Over Christmas, the cornfield was harvested and the situation changed. Blondie’s group could only safely visit the cornfield in the dark. On December 26 there was an east wind, so I snuck into a blind that is situated on the west edge of the farm and on the south edge of the block of pines and spruces. I was betting she would bring her group by on their way to some food plots, planted prairie grasses, and thick brush to the south. 

The hunt started slowly. A couple yearling bucks showed up and ambled by my perch. I was beginning to think Blondie had slipped by on the east side of the farm and outwitted me again! It all changed around 9:30 a.m. when Blondie uncharacteristically emerged from the pines at the front of her group. True to form, she did not stop to take a bite in the clover-covered shooting lane in front of the blind. Instead she moved quickly into the prairie grasses and surveyed the situation while several of her group emerged and started eating.  Initially the thick prairie grasses covered her vitals, but after taking a few more steps I had a clear broadside shot at only 30 yards. I quickly took that opportunity. It was a sudden end to the story. 

Looking down on her still form, I felt a mix of emotions knowing that our affair had ended. Blondie was an amazing animal. She was smart, beautiful, and a committed leader. I reminded myself that it is essential to the health of the herd and the habitat that we harvest appropriate numbers of does every year. 

The Michigan DNR check-station attendants estimated Blondie’s age at 4½ years, making her the latest of my many memorable mature doe hunts. I have been successful hunting, learning from, and making memories with many does in the 4½- to 9½-year-old range over the years.  By the time you read this, I hope to have had another such affair.

Blondie, named for her lighter coat color compared to other does in her group, proved to be extremely wary and difficult to hunt. Her age was estimated at 4½ years by Michigan DNR at a deer check-station.

Traditionally many clubs, NDA Branches and QDM Cooperatives have held buck poles where awards are given for heaviest bucks and those with the highest antler scores. With does you can have a similar challenge, but instead of antler score you can age the does based on toothwear. The doe with the most toothwear is the oldest. Some of these older does can also get quite heavy, so an award for the heaviest doe is also a lot of fun.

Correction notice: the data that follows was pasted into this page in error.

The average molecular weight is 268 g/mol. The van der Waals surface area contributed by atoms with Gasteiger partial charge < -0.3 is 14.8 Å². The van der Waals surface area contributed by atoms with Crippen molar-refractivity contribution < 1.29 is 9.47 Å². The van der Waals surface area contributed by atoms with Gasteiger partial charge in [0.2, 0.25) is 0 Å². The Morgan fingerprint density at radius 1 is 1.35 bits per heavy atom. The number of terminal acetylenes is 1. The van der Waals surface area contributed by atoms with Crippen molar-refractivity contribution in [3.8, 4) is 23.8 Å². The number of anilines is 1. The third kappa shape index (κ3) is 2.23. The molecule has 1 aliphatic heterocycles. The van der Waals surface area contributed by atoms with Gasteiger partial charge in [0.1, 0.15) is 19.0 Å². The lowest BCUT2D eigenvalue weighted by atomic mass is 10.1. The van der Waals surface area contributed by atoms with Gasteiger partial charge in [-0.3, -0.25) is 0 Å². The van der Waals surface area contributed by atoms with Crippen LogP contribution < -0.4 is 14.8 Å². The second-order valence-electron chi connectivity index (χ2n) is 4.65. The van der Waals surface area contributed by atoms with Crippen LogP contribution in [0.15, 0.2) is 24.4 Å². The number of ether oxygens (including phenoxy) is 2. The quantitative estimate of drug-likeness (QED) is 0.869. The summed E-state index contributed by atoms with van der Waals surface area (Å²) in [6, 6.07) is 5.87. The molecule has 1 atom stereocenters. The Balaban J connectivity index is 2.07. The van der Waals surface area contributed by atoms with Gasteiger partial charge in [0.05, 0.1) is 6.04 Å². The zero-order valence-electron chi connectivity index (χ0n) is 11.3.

The best way to improve your deer hunting skills is to match wits with the most mature animals you can find. Unfortunately, in Michigan and some parts of the whitetail’s range, hunters still harvest more bucks than does, and the average age of the bucks harvested is younger than that of the does. As a result, mature bucks of 4½ and older are uncommon. This unbalanced harvest has resulted in a larger number of mature does, who grow wise to hunters. This makes them much more challenging to hunt than younger bucks. For this reason, I have become a much better hunter, have enjoyed and shared more tasty venison, and made many great hunting memories chasing the likes of Blondie. I am looking forward to many other memorable affairs in the future and encourage you to do the same!

Erik Schnelle of Michigan joined QDMA in 2004 and is now a Life Member of the National Deer Association. He is a Level 2 Deer Steward, President of NDA’s Michigan State Advisory Council, and is very active as a volunteer in the West Central Michigan Branch. He was named the 2019 National Volunteer of the Year.